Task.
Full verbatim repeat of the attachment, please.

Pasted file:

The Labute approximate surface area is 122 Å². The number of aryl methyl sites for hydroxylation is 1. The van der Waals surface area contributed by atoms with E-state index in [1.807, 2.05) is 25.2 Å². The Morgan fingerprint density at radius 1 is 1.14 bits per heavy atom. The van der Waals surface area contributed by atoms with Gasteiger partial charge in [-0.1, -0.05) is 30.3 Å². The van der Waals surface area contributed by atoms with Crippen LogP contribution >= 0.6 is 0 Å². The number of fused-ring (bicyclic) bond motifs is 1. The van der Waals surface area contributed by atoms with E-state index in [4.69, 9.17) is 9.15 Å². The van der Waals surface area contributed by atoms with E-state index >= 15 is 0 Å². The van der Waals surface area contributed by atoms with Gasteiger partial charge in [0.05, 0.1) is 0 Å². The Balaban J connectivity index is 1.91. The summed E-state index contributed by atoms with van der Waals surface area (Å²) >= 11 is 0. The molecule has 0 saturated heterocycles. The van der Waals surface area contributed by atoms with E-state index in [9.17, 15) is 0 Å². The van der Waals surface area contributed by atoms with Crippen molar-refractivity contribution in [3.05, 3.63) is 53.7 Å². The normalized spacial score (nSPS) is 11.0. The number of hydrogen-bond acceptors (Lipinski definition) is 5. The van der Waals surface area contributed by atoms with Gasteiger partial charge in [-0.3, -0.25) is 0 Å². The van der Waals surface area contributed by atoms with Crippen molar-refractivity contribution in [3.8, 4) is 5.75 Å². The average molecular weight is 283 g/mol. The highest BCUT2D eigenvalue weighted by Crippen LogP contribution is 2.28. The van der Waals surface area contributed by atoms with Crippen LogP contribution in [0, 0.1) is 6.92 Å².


The Labute approximate surface area is 122 Å². The number of aryl methyl sites for hydroxylation is 1. The van der Waals surface area contributed by atoms with E-state index in [1.807, 2.05) is 25.2 Å². The Morgan fingerprint density at radius 1 is 1.14 bits per heavy atom. The van der Waals surface area contributed by atoms with Gasteiger partial charge in [-0.1, -0.05) is 30.3 Å². The van der Waals surface area contributed by atoms with Crippen LogP contribution >= 0.6 is 0 Å². The number of fused-ring (bicyclic) bond motifs is 1. The van der Waals surface area contributed by atoms with E-state index in [4.69, 9.17) is 9.15 Å². The van der Waals surface area contributed by atoms with E-state index >= 15 is 0 Å². The van der Waals surface area contributed by atoms with Gasteiger partial charge in [0.05, 0.1) is 0 Å². The Balaban J connectivity index is 1.91. The summed E-state index contributed by atoms with van der Waals surface area (Å²) >= 11 is 0. The molecule has 0 saturated heterocycles. The van der Waals surface area contributed by atoms with E-state index in [9.17, 15) is 0 Å². The van der Waals surface area contributed by atoms with Crippen molar-refractivity contribution in [3.05, 3.63) is 53.7 Å². The normalized spacial score (nSPS) is 11.0. The number of hydrogen-bond acceptors (Lipinski definition) is 5. The van der Waals surface area contributed by atoms with Gasteiger partial charge in [-0.3, -0.25) is 0 Å². The van der Waals surface area contributed by atoms with Crippen molar-refractivity contribution in [3.8, 4) is 5.75 Å². The average molecular weight is 283 g/mol. The highest BCUT2D eigenvalue weighted by Crippen LogP contribution is 2.28. The van der Waals surface area contributed by atoms with Crippen LogP contribution in [0, 0.1) is 6.92 Å².